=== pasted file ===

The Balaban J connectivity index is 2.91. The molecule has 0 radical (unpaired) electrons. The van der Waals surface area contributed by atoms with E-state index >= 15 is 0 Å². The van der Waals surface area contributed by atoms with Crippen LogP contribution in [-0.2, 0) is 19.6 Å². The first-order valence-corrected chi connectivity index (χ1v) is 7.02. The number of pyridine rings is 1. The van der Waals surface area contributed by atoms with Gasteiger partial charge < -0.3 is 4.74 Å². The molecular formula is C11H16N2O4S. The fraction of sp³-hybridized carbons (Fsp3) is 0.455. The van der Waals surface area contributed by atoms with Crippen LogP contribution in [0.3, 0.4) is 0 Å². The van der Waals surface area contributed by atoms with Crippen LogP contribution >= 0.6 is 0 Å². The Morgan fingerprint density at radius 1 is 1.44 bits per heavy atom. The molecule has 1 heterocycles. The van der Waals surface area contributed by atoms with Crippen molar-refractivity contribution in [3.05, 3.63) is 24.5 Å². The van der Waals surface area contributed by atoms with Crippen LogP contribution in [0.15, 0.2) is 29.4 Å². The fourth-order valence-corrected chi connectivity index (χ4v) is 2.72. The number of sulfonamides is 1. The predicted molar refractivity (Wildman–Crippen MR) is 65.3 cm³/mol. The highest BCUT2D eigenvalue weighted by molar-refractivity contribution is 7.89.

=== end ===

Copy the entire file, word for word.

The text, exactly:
The Balaban J connectivity index is 2.91. The molecule has 0 radical (unpaired) electrons. The van der Waals surface area contributed by atoms with E-state index >= 15 is 0 Å². The van der Waals surface area contributed by atoms with Crippen LogP contribution in [-0.2, 0) is 19.6 Å². The first-order valence-corrected chi connectivity index (χ1v) is 7.02. The number of pyridine rings is 1. The van der Waals surface area contributed by atoms with Gasteiger partial charge < -0.3 is 4.74 Å². The molecular formula is C11H16N2O4S. The fraction of sp³-hybridized carbons (Fsp3) is 0.455. The van der Waals surface area contributed by atoms with Crippen LogP contribution in [0.3, 0.4) is 0 Å². The van der Waals surface area contributed by atoms with Crippen LogP contribution >= 0.6 is 0 Å². The Morgan fingerprint density at radius 1 is 1.44 bits per heavy atom. The molecule has 1 heterocycles. The van der Waals surface area contributed by atoms with Crippen molar-refractivity contribution in [3.05, 3.63) is 24.5 Å². The van der Waals surface area contributed by atoms with Crippen LogP contribution in [0.15, 0.2) is 29.4 Å². The fourth-order valence-corrected chi connectivity index (χ4v) is 2.72. The number of sulfonamides is 1. The predicted molar refractivity (Wildman–Crippen MR) is 65.3 cm³/mol. The highest BCUT2D eigenvalue weighted by molar-refractivity contribution is 7.89.